What the hell is Zen?

Short answer: Breathe in and out a few times while focusing on the space beween the colon and the 'B'

Long answer:
Technically, Zen is a sect of the Buddist religion that believes the answer to everything is nothing. But here I will pass down my personal understanding of zen in an attempt to help you understand a component of my life and give you the knowledge needed incorporate zen into your own life if you so desire.

Finding zen is finding a pure state of existence, an existence away from bothersome thoughts and emotions. At first, this seems impossible. The modern human brain is always in motion, moving from one thing to another. You consciously focus on something for a period of time and then focus on something else; at the same time thoughts and memories appear from nowhere along with emotions which guide action. We become bored, frustrated, angry. Sometimes life seems like an endless pit of dispair, chaos, confusion, pain, suffering, restlessness. The answer to all of this lies not in stopping the emotions and thoughts, but embracing them so closely that they seem an integral part of our existence and as a result, pass like wind over a blade of grass on a summer day.

The following paragraphs will guide you into this 'wind over grass' state of existence, but first I should warn you. In following these steps you may find yourself lost, or confused for a few days. Finding zen takes you back to an animalistic state. Over your years living in this world you have build up many defensive measures in order to exist, when you break these walls down you will find yourself in a very new place. You must be prepared for this dramatic change before you start.

There are many methods to achieving zen. Sitting meditation is the most basic and easiest to grasp.

First, place a cusion on the floor and sit on it. Then cross your legs in a way that feels comfortable. Stretch your back as straight as you can, be mindful of your orientation; your nose, chest and navel should appear aligned if you were looking at yourself from the front. Next, create a circle by laying four fingers on one hand over four fingers of your other hand, with palms facing you, then join your thumbs together to create the circle. Place this circle in your lap against your body with palms facing up. Now, with your back still straight, tilt your head down at about a 45 degree angle. Rest your eyes, allow them to close partially while focusing on a part of an object; for example, the edge of a table, focus your eyes on a small specific part of anything. Now, breathe deeply in and out. Gently begin to breathe in with your stomach and out with your stomach, you should not be moving up when you breathe, just outwards. Take very deep breaths in and out, it should take you a full 5 seconds or more to breathe in, and 5 seconds to breathe out. Now, begin counting each exhale, for the 5 seconds out you should be saying ooooooooooooooooooonnnnnnnnnnnnnnnnneeeeeeeeeeeeeee in your mind. Count up to 10 and then start at 1 again. Keep doing this. You should notice your thoughts now, trying to take you away from your counting, but just focus on the breathing and the numbers. Allow yourself to think about anything, but just let it pass over you, don't force yourself to think. Concentrate your entire being on the point you are looking at, your breath and your numbers.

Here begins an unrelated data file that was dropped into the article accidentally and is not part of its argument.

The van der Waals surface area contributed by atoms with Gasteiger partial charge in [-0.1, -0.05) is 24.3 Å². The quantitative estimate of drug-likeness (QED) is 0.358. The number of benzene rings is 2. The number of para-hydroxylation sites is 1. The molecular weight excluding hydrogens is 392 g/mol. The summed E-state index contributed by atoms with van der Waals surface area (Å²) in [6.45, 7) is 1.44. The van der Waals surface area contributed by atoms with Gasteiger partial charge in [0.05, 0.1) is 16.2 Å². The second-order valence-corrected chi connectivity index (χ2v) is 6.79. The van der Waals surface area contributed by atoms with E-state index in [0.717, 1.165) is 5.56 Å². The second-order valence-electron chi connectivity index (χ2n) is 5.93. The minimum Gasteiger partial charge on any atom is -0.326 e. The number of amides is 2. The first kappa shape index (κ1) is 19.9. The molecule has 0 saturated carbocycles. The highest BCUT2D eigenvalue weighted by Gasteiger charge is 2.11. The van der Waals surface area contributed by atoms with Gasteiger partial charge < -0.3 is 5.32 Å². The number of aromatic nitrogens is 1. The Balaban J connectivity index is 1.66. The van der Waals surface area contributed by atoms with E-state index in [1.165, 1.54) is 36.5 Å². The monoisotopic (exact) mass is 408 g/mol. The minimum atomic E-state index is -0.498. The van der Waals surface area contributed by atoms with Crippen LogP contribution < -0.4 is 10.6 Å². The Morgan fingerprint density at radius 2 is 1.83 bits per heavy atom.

After doing this for a while you will notice you loose the customary feeling of your body. It will feel like you are floating or perhaps you will feel your internal organs working, blood moving through your veins. Everything will feel very still outside of you.

After a few weeks/months or years of this you will begin to realize that you do not need to count anymore. You can just sit there and experience true nothing, this is zen. You will feel the true power of your body and realize your existance in a new way.

You will probably find that when you get up you will have a sense of stillness and peace, emotions will become easier to control. Simple things like lifting a cup can take on new meanings. You can put yourself into your hands, you can fully experience every second of it. It took me many years to get to this state, of course it still takes work, its not fully integrated into my being yet, its more like a vacation I can take when I need to.

I learned about this stuff from a very good book: "Zen Training by Katsuki Sekida". He goes a lot deeper into the things I covered above and even if your aren't really intrested in Zen, its still a good read. He has a very down-to-earth writing style.